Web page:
Crippling labor strikes have long been an element of Western society, with the United States, the U.K. and other countries regularly suffering strikes. Now, workers in booming Asia are beginning to demand a larger slice of the economic pie as labor protests spread.
The most recent strike, involving over 500 dock workers, is threatening to shut down Hong Kong’s port, the third busiest port in the world.
Strikers are now camping outside of the Hong Kong’s Kwai Tsing Container Terminal, demanding that operator Hong Kong International Terminals (HIT) increase pay and improve working conditions. So far, there is no collective bargaining agreement between HIT and any union, another demand in the strikes.
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The strike is being led by Chan Chiu-wai, a leader of the Hong Kong Confederation of Trade Unions. So far the HIT has refused to negotiate and strike leaders have called the strike indefinite, claiming they are willing to wait it out until they get their demands, which includes a 15 percent raise in pay and collective bargaining rights.
The strike could even set off larger tensions with student unions and pro-Democracy groups supporting the strike. Currently, Hong Kong is not a true democracy, nor is it a part of mainland China’s communist rule. Under the so-called “one country, two systems” policy Hong Kong maintains semi-autonomy from the mainland Chinese government.
Under Hong Kong’s current economic system only low level officials are directly elected. The Chief Executive (basically the “mayor/president”) is instead elected by a 1200 member committee, mostly made up of local business leaders and other elites. Theoretically, Hong Kong is required by its constitution to move towards direct democratic elections, though no time frames have been stipulated.
The most important question to ask is whether this development is simply a minor “blip” on the radar, or a sign of things to come.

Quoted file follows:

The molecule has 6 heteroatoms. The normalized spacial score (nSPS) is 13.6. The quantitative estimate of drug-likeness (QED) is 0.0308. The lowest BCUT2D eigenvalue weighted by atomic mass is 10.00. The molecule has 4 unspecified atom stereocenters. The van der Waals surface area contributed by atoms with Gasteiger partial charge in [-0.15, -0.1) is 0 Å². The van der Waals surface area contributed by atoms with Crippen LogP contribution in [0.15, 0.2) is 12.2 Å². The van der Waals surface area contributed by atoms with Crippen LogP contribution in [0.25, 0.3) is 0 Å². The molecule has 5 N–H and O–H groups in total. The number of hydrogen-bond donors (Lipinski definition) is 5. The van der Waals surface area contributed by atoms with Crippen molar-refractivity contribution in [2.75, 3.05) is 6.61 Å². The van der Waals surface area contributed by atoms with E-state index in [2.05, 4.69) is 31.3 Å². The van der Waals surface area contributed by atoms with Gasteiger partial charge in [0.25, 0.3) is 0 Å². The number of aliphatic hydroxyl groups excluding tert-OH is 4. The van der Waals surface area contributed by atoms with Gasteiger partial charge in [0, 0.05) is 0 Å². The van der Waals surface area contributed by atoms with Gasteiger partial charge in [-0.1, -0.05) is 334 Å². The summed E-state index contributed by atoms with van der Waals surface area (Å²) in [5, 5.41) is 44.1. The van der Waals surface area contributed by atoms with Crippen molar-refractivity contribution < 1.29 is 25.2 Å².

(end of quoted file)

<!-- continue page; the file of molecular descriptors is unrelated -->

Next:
Already, some of China’s largest manufacturing companies have had to shut down facilities due to protests and riots. As China grows richer people are demanding better wages, working conditions, and increased rights.
Technically, all of China’s unions are state sponsored and under the control of the All-China Federation of Trade Unions, but in practice that union group has proven ineffective at protecting worker’s rights.
Indeed many accuse the union of actually working for businesses by keeping workers in line. Beyond the national union, Chinese citizens enjoy few rights in regard to freedom of association and ability to form independent unions.
Still, the spread of social media and increasing education levels of the workforce are encouraging people to be more blunt in their demands and calls for change. Mounting pressures are leading to reform. For one the All-China Federation of Trade Unions has been demonstratively more responsive to worker demands, suggesting that the organization could finally begin to fullfill its objectives of protecting and representing workers.
Two, companies have also been forced to make concessions. Foxconn Technology Co., Ltd. (TPE:2354), for example, recently announced that it would raise wages in its manufacturing plants by 25 percent, a major concession by any measure.
Whether or not labor movements will gain momentum or sputter out remains to be seen. For the most part, leaders in Hong Kong and China have dealt with labor movements with a heavy hand, often willing to suppress workers in order to maintain economic stability. Quite simply, a region that has long relied on its cheap labor to fuel economic growth many not be able to raise wages and working conditions to be in line with worker’s demands.